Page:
Born in 1834 in Hesse-Darmstadt, Germany, Edward Lupus arrived in Baltimore at age 19 on November 8, 1853, from Bremen. At the time of his immigration to the United States, he reported his profession as a joiner. By 1860, Edward Lupus had married and lived at 16 West Baltimore Street with his wife, Sophia Lupus, their children, Rudolph and Charles, as well as an older Rudolph Lupus, a watchmaker and likely relative of Edward, and Rudolph’s wife, Louisa Lupus. The two continued to share both residences and offices throughout the 1860s.
1870 is the first year Lupus is identified as an architect, both in the city directory and census. Lupus and Henry Albert Roby began their partnership in 1871. One of their earliest projects was a shooting range and bowling alley for the Schuetzen Park on Belair Road near the then Baltimore City limits, following work Lupus had done at the park in 1866. The Schuetzen Association included 800 members from first- and second-generation German families. The pair continued to work primarily within the German community, designing the Baltimore General German Orphan Asylum at Orleans and Aisquith Streets in 1873 and the Hebrew Orphan Asylum in 1874.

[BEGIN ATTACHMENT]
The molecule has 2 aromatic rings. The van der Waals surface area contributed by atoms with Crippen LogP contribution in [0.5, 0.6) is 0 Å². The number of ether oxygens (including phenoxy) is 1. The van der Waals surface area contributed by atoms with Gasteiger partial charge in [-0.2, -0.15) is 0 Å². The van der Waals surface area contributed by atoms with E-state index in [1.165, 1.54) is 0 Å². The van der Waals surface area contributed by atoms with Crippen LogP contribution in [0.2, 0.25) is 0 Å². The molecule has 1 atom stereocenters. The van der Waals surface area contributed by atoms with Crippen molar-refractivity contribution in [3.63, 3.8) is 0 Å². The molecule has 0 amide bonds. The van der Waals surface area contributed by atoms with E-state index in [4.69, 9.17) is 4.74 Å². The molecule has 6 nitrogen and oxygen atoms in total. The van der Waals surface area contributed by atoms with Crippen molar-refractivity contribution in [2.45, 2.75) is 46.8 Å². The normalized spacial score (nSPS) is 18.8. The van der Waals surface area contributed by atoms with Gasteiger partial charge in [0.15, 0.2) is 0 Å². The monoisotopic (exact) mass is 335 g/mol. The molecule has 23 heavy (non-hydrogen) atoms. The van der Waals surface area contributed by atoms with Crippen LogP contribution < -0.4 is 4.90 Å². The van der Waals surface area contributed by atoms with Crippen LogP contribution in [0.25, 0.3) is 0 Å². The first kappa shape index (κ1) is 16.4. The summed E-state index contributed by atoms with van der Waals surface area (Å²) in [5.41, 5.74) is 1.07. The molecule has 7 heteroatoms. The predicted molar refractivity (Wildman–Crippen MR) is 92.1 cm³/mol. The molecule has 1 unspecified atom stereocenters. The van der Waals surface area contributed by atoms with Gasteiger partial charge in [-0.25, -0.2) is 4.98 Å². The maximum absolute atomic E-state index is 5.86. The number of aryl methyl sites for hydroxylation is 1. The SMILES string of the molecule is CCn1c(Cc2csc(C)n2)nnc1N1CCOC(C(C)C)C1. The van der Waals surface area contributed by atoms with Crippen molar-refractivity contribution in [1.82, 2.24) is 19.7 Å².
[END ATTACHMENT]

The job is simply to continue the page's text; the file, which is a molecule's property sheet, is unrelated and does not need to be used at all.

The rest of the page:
Edward Lupus died at his home in Sextonville, Baltimore County on February 13, 1877, at the age of 43 following a three-month illness. The projects identified in his obituary included the Germania Clubhouse (1874) on West Fayette Street near North Eutaw Street, St. Matthews’ German Lutheran Church (1873) on Fayette Street between Central and Eden Streets, the House of the Good Shepherd, the “villa of Gen Meem, Va.,” and the Virginia House at the Orkney Spring Hotel (1873) on Route 263 in Orkney Springs, Virginia.